Women’s council critical of garda’s three-month sentence

Women’s group says term shows domestic violence not taken seriously by courts

The imposition of a three-month sentence on a then-serving garda who choked his ex-partner and broke her fingers will discourage other victims from coming forward, the National Women’s Council of Ireland has said.

The man, who is aged in his 30s, was “off his face” on cocaine when he illegally entered the woman’s home in 2018. She and her children returned home to find him in the sittingroom.

Dublin District Court heard he "pushed her against a door with his elbow to her face and his hand on her neck".

The judge heard she was choked by the man and thought “he was going to kill her”.


The court was told her children ran into the room and started striking him with their toy Power Rangers swords.

She suffered "massive" bruising to her face and had two broken fingers. Judge John Hughes imposed a six-month sentence with the final three months suspended.

The accused, who left the Garda after the incident, was also ordered to pay €1,000 to his former partner and have no contact with her unless he has a court order.

Following a request from the prosecution, the judge ordered that the former garda cannot be identified because the victim’s children were witnesses.

Widespread criticism

The sentence has attracted widespread criticism, according to Orla O’Connor, the director of the National Women’s Council of Ireland.

“People have been in touch all day saying they feel the sentence was appalling given the violence involved.

“It signals sentencing is going in the opposition direction of where we expect things to be going, given that we have better legislation now on things like coercive control.

“We think we have a better understanding of domestic violence and then you see a sentence like this.”

Ms O’Connor said domestic violence can be extremely difficult for victims to report. “So when sentences like that come out, it’s really negative in terms of encouraging and supporting people to report domestic violence.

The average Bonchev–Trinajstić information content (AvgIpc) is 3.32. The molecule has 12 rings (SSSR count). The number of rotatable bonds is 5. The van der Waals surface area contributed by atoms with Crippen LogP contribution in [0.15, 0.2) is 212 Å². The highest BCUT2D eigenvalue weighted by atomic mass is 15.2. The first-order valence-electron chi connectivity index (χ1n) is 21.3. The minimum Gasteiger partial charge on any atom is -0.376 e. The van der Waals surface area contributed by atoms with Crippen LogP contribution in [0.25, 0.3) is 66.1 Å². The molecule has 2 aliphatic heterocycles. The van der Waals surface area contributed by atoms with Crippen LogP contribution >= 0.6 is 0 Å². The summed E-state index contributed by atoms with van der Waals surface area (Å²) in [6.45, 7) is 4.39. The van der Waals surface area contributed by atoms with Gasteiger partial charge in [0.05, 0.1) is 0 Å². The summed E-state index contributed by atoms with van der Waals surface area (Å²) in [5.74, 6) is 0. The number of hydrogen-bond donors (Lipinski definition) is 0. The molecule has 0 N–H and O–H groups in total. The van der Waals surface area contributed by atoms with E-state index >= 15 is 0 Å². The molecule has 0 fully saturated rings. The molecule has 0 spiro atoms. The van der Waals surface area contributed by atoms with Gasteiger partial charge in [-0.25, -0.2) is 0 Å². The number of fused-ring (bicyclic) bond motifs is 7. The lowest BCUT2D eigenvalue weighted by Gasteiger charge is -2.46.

“It sends absolutely the wrong message in terms of how seriously the courts are taking this.”

In sentencing the accused, Judge Hughes said the fact that he was a serving garda was an aggravating factor.

“If it was an aggravating factor, and this is the sentence he got, it just beggars belief, to be honest,” Ms O’Connor said.

“He seems to have got a lower sentence than the norm. It does raise serious questions about that judge’s understanding of the impact of domestic violence and the seriousness of it.”


The Garda Síochána Ombudsman Commission (Gsoc), which investigated the case, has appealed for other victims of domestic violence at the hands of a garda to come forward.

Last week The Irish Times reported 21 gardaí have so far come forward to management to declare a barring or related order was taken out against them in the near three years since the start of 2019.

Of the 21 serving members who have declared they were subject of an order, nine are under investigation for alleged breach of the orders. And of the nine under investigation, five cases involved an alleged coercive control component.

Last week Garda Commissioner Drew Harris announced he was assembling a small team of investigators to make checks on live investigations into Garda members accused of domestic or sexual violence. He said that in the wake of the Sarah Everard murder in the UK by former Met police officer Wayne Couzens, the Garda force wanted to be sure any investigations into serving members were being conducted quickly and thoroughly.

Conor Gallagher

Conor Gallagher

Conor Gallagher is Crime and Security Correspondent of The Irish Times